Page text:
Since free-state coalitions are always born of or generate confrontation, their confrontation must also be somewhat targeted. Once a national coalition is established, their target will be established as well, whether they choose to publicly disclose it or not.
The aligned force produced by a national coalition is a repositioning of the balance of power among all member countries. Correspondingly, in order to resist targeted action and enhance their own strength, the country or countries being targeted will contact other countries with similar interests to form their own coalition as well. The confrontational nature of national coalitions means that they will always be pluralistic, not singular. That is to say, one or more of the same type of national coalition will always coexist in the world at the same time. They may not be established simultaneously, but the time gap will not be too large. This is true of economic alliances, cultural alliances, military alliances, and political alliances, with the latter two being particularly obvious in this regard.
c. Confrontational coalitions will continuously expand.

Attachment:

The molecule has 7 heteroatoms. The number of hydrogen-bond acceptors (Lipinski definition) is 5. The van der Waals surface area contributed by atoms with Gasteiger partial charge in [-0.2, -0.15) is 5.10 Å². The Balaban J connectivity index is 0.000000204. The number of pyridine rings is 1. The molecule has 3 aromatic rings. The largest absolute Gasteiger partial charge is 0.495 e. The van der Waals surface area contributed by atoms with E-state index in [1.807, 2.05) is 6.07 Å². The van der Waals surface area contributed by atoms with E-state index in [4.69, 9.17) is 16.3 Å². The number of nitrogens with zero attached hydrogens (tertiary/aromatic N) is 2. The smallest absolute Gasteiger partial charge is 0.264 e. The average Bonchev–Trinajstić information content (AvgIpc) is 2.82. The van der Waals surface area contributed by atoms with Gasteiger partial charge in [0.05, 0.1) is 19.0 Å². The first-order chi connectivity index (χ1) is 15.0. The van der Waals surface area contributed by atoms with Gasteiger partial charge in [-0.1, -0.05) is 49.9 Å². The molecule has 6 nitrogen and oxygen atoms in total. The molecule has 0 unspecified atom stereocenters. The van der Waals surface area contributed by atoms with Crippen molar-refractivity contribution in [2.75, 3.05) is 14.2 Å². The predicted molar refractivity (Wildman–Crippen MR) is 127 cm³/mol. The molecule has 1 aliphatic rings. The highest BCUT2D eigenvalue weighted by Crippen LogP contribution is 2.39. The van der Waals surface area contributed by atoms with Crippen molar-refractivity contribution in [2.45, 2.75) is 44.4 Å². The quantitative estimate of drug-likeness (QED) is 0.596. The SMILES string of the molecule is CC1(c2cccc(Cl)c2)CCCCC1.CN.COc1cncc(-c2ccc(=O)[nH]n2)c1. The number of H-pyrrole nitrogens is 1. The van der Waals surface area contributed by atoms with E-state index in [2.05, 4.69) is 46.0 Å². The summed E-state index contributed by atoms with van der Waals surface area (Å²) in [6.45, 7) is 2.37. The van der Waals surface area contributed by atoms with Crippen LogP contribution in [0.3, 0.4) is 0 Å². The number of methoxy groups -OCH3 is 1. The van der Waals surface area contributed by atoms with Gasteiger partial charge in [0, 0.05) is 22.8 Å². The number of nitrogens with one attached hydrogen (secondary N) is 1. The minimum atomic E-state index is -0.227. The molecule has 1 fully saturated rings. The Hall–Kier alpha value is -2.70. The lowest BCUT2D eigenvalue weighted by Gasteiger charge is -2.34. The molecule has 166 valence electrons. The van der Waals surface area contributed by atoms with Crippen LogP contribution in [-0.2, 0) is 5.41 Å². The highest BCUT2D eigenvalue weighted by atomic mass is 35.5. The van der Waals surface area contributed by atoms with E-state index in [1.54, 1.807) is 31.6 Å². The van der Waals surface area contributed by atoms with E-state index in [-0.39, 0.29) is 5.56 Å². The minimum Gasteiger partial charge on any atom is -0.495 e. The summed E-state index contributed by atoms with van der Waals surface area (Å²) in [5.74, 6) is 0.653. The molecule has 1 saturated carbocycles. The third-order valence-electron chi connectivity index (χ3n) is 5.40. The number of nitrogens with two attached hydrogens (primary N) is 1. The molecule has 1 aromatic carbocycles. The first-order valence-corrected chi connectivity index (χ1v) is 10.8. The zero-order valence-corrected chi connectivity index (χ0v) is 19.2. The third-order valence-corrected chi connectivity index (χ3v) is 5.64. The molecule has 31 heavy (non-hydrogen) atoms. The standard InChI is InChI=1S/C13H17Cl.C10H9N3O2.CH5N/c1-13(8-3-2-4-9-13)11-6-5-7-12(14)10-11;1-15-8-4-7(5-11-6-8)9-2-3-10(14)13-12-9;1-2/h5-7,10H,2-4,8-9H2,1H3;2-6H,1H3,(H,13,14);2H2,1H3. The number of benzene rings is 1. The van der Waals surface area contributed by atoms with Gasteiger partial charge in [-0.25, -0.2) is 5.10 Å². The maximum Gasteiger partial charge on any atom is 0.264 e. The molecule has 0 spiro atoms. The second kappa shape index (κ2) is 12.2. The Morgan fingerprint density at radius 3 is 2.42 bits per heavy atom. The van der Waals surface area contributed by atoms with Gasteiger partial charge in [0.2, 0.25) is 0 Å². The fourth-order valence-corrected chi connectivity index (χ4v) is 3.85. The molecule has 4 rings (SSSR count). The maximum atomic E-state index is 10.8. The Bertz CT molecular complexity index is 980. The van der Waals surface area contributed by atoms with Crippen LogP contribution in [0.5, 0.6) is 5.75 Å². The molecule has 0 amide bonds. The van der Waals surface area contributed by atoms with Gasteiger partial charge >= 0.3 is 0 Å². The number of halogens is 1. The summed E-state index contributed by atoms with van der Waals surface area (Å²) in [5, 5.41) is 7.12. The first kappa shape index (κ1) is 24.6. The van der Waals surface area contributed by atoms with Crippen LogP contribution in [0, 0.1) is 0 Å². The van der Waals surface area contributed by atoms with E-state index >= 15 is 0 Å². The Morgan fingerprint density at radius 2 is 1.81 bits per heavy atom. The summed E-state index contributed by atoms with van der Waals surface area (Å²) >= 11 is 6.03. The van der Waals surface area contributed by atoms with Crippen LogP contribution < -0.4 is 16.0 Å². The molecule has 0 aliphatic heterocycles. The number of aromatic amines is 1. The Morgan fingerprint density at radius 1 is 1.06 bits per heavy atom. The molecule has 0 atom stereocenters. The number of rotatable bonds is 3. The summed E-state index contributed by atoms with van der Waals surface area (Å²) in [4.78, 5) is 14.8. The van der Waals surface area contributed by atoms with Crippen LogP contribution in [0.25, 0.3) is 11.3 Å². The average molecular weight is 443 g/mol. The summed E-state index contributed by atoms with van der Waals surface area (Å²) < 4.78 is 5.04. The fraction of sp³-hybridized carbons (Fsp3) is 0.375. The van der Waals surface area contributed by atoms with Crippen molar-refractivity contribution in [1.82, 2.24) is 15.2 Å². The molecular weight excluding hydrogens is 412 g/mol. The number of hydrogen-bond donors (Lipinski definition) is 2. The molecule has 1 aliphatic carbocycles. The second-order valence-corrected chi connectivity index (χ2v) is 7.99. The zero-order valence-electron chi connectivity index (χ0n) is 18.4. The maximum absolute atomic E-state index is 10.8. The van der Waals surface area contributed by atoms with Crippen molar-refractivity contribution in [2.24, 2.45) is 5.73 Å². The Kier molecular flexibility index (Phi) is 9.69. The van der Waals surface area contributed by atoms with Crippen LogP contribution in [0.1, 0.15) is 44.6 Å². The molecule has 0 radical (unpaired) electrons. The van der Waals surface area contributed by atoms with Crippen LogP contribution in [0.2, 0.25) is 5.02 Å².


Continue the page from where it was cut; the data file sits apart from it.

Since national coalitions are usually founded in rivalry, they will appear in pairs and both sides will constantly seek to overpower their opponents. This characteristic is especially strong in military and political coalitions, since any weaknesses could threaten the survival of countries. The initial size of the national coalition will not be maintained but will expand continuously to absorb new members and consolidate competitive advantage. Since all opposing camps will be making such efforts, the size and scale of each coalition will be constantly increasing.
Before World War I, France moved to further alliance power by aligning with Britain after it gained Russia as an ally, establishing the Allied Powers. But this was only the beginning. As the competition between the Allied Powers and the Central Powers intensified, the race for new alliances intensified as well. Eventually, even Italy, originally a Central Power, was absorbed into the Allied Powers, along with Romania and Greece. Even distant countries like China, Japan, and the United States were won over by the Allied Powers. This influx of members ultimately changed the balance of power and led to the success of the Allied Powers.
The Central Powers made great efforts as well. They succeeded in attracting Turkey and Bulgaria, both countries with important strategic positions and strong land armies. More importantly, the Central Powers successfully forced Allied Powers member Russia to sign an alliance before the war ended. Russia was forced to make financial and land reparations and ultimately withdrew from war, thus lifting the Eastern threat to the Central Powers.